The district court found William's testimony credible and concluded that he was an innocent owner. Id. The Fourth Circuit affirmed. Id. The appellate court held that "William's admitted knowledge that his sons were under investigation and that some proceeds from the sale of property owned by Robert had been seized" did not compel, as a matter of law, the conclusion that William was reasonably aware of the forfeitability of the Orme property. Id. The court reasoned that a reasonable person in William's position "would not necessarily conclude that all property owned by Christopher was forfeitable." Id. at 204-05 (emphasis added). Therefore, the court upheld the ruling that William was an innocent owner of the Orme property.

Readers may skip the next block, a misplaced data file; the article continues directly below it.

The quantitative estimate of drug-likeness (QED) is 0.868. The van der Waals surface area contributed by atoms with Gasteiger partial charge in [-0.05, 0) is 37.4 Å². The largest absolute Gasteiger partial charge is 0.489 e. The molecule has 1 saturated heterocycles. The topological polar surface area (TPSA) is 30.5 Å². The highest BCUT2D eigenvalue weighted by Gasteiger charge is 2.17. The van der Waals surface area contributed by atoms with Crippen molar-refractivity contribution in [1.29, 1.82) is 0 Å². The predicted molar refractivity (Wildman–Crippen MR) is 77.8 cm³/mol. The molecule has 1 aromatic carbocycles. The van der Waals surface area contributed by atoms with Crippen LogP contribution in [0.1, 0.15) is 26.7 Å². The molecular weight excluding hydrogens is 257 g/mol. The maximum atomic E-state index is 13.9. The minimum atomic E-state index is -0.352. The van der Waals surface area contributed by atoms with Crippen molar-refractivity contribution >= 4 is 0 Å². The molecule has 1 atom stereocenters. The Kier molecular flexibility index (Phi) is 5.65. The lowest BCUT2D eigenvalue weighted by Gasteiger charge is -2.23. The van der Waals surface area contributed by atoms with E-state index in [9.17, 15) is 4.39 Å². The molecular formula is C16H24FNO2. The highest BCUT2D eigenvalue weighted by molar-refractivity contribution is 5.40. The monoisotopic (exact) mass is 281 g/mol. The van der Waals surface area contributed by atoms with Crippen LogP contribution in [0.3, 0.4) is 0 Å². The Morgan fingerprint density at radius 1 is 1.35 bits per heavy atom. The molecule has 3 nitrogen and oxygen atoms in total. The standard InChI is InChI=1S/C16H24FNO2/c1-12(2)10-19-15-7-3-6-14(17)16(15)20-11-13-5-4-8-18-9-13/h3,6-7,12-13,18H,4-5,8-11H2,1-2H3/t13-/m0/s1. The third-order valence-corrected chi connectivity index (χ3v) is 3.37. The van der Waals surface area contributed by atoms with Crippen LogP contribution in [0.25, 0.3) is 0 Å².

Reckmeyer does not stand for the proposition that a person is an innocent owner so long as they are reasonably unaware that a forfeiture law exists that allows the government to forfeit property involved in criminal activity. At most, Reckmeyer holds that knowledge of a criminal investigation may not be sufficient to rebut an innocent owner defense where the purported innocent owner does not know of any connection between the alleged criminal acts and the property at issue. Again, the court's focus is on whether the purported innocent owner had reason to know of the connection between the crime and the property, not on the claimant's knowledge of the law. To analogize this reasoning to the present case, under Reckmeyer, the Claimants could be innocent owners if they had no reason to believe that the four properties at issue were purchased at least in part with structured funds. The Court permitted the Claimants to make this argument at trial, however, and the jury necessarily rejected it.